The worst-case scenario, which is what I’m doing now, is to produce it yourself. I’m venturing into more short dramas and getting in more practice when it comes to directing and writing my own scripts. If nobody is going to cast you in anything that will benefit your career, then do it yourself. Nobody else is going to take responsibility for your career. The barriers to entry are still there, but they’re a lot lower today and there are ways to break down those barriers if you put in the right amount of effort at the right places.
I see myself as a content creator, so it’s about never stopping [when it comes to creating]. I don’t want to limit myself, like I’m just an actor—there are other things I can do. People always say they’re limited by budgets, but if it’s something you’re passionate about, what’s wrong with spending your own money? I’m a miser in a lot of aspects, but I’ll spend money on the things I care about. In this case, I’ve been spending money to make my own music. It’s a passion project and my producer says I’m not at a professional level yet, but I told him that I’ll work hard to get to that point. If I choose not to create anything, I’ll always be an amateur. After 100 videos, I might not be a professional singer still, but I would have improved.”
“Sometimes, you get to a certain point in your career where you’re like, okay, this is who I am. But I feel, again, that boxes you in. How do I break out of that and arrive at the next stage of who Ayden is? That requires conscious effort. Someone I look up to a lot in the industry is Benjamin Kheng. I think he’s a really good example of someone who doesn’t box himself in. I don’t know how much of it is a conscious effort and how much is just going with the flow, but he seems to have transitioned seamlessly between different roles— like going from a singer to an actor; he does theatre work, he has his own YouTube channel and now, he’s also very successful on TikTok.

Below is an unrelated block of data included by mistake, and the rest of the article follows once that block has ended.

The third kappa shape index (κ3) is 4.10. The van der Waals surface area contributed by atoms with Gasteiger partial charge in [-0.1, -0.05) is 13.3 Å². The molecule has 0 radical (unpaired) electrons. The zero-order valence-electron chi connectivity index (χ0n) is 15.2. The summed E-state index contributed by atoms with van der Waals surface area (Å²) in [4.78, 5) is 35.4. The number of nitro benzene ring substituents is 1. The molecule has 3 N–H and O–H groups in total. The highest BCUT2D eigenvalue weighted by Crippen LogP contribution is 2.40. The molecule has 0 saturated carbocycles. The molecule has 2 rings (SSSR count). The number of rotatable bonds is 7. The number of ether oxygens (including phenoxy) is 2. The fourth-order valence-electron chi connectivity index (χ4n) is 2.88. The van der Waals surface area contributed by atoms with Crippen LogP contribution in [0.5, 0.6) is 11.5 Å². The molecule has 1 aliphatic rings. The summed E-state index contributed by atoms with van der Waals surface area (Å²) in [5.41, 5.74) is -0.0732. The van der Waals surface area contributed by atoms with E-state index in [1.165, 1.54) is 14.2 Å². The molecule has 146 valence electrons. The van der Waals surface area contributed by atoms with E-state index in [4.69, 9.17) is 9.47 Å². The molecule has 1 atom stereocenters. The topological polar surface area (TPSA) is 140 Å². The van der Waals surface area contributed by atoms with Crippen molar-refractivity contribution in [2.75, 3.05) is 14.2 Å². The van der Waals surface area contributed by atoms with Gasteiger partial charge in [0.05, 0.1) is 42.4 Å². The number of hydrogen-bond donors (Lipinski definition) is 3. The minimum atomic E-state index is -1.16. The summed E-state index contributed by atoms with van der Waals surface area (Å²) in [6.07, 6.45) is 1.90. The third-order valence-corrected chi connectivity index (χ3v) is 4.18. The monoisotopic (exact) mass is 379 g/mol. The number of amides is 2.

I want to be able to redefine myself at various stages of my career like that. Once our identity shapes up, we tend to persist in keeping that identity intact. But more often than not, especially in the entertainment industry where things move so quickly, if you choose to conform to that identity and use that as a shield, you’ll be left behind. Identity should not be a shield; it should be regarded as something malleable, something you need to constantly be updating, like LinkedIn.
“Fashion is a huge interest. I love the fact that it connects us with our past—so much of it is about knowing your historical references. For example, Gucci today is doing something from the Tom Ford years and Maria Grazia Chiuri has updated the Bar jacket of Dior’s New Look from the 1940s. But fashion also points us towards the future, which is something I think Balenciaga does very well. I think what fashion does is canvas the most pressing human desires and translate them into clothes, which is why for spring/summer 2022, you see a liberated, party mood with lots of skin showing—it’s a way of releasing yourself after being cooped up during the pandemic.
A designer I love is Kim Jones. I know it’s not an original choice and some people think he’s lazy because his Dior Men is just collab after collab, but his aesthetic really appeals to me. I love tailoring and with his collabs—like with Peter Doig for winter 2021 or with Amoako Boafo for spring/summer 2021—he has a masterful way of turning prints into a tailored form.
I also like Jil Sander, [Bottega Veneta under Daniel Lee], Zegna, Valentino and Japanese brands such as Yohji Yamamoto—their pieces are quite muted or neutral, but there’s always a strong design element. I love Prada—I enjoy that dichotomy of ugly-chic, that kind of awkwardness in dressing. Not everything has to make sense and ironically, sometimes, the more visually dissonant things are, the more interesting they become.”
Photographed by Gan
Styled by Jeffrey Yan
Makeup: Benji Oo
Hair: Christvian; Gabriel Yuen/ MODE Studio
Photographer’s assistant: Samsidi Baderi
- Ayden Sng